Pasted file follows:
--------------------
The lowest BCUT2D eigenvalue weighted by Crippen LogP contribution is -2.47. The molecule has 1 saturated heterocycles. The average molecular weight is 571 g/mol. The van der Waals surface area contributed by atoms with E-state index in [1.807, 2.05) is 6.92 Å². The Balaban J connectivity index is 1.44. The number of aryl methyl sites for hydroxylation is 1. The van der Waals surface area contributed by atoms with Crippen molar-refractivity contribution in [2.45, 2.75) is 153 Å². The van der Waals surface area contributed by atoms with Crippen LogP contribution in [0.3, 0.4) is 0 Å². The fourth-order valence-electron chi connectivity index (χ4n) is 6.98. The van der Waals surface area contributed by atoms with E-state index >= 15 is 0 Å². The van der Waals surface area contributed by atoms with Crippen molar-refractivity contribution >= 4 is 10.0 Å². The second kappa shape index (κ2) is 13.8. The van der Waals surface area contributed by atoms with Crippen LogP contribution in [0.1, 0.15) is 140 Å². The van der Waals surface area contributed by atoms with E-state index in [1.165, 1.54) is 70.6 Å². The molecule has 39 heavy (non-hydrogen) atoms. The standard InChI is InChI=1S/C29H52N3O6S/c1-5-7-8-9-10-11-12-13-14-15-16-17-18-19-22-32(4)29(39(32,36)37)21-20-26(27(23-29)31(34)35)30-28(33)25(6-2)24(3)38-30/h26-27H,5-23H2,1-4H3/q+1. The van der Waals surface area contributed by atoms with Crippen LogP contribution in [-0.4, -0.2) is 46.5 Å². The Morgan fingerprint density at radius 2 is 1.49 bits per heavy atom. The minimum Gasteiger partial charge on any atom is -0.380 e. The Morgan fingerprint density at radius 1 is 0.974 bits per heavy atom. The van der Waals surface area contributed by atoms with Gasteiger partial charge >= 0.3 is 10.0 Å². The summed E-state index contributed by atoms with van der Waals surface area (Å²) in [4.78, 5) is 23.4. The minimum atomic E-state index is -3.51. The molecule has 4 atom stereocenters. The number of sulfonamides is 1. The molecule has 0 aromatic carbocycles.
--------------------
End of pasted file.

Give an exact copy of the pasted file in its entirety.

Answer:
The lowest BCUT2D eigenvalue weighted by Crippen LogP contribution is -2.47. The molecule has 1 saturated heterocycles. The average molecular weight is 571 g/mol. The van der Waals surface area contributed by atoms with E-state index in [1.807, 2.05) is 6.92 Å². The Balaban J connectivity index is 1.44. The number of aryl methyl sites for hydroxylation is 1. The van der Waals surface area contributed by atoms with Crippen molar-refractivity contribution in [2.45, 2.75) is 153 Å². The van der Waals surface area contributed by atoms with Crippen LogP contribution in [0.3, 0.4) is 0 Å². The fourth-order valence-electron chi connectivity index (χ4n) is 6.98. The van der Waals surface area contributed by atoms with E-state index >= 15 is 0 Å². The van der Waals surface area contributed by atoms with Crippen molar-refractivity contribution >= 4 is 10.0 Å². The second kappa shape index (κ2) is 13.8. The van der Waals surface area contributed by atoms with Crippen LogP contribution in [0.1, 0.15) is 140 Å². The van der Waals surface area contributed by atoms with E-state index in [1.165, 1.54) is 70.6 Å². The molecule has 39 heavy (non-hydrogen) atoms. The standard InChI is InChI=1S/C29H52N3O6S/c1-5-7-8-9-10-11-12-13-14-15-16-17-18-19-22-32(4)29(39(32,36)37)21-20-26(27(23-29)31(34)35)30-28(33)25(6-2)24(3)38-30/h26-27H,5-23H2,1-4H3/q+1. The van der Waals surface area contributed by atoms with Crippen LogP contribution in [-0.4, -0.2) is 46.5 Å². The Morgan fingerprint density at radius 2 is 1.49 bits per heavy atom. The minimum Gasteiger partial charge on any atom is -0.380 e. The Morgan fingerprint density at radius 1 is 0.974 bits per heavy atom. The van der Waals surface area contributed by atoms with Gasteiger partial charge >= 0.3 is 10.0 Å². The summed E-state index contributed by atoms with van der Waals surface area (Å²) in [4.78, 5) is 23.4. The minimum atomic E-state index is -3.51. The molecule has 4 atom stereocenters. The number of sulfonamides is 1. The molecule has 0 aromatic carbocycles.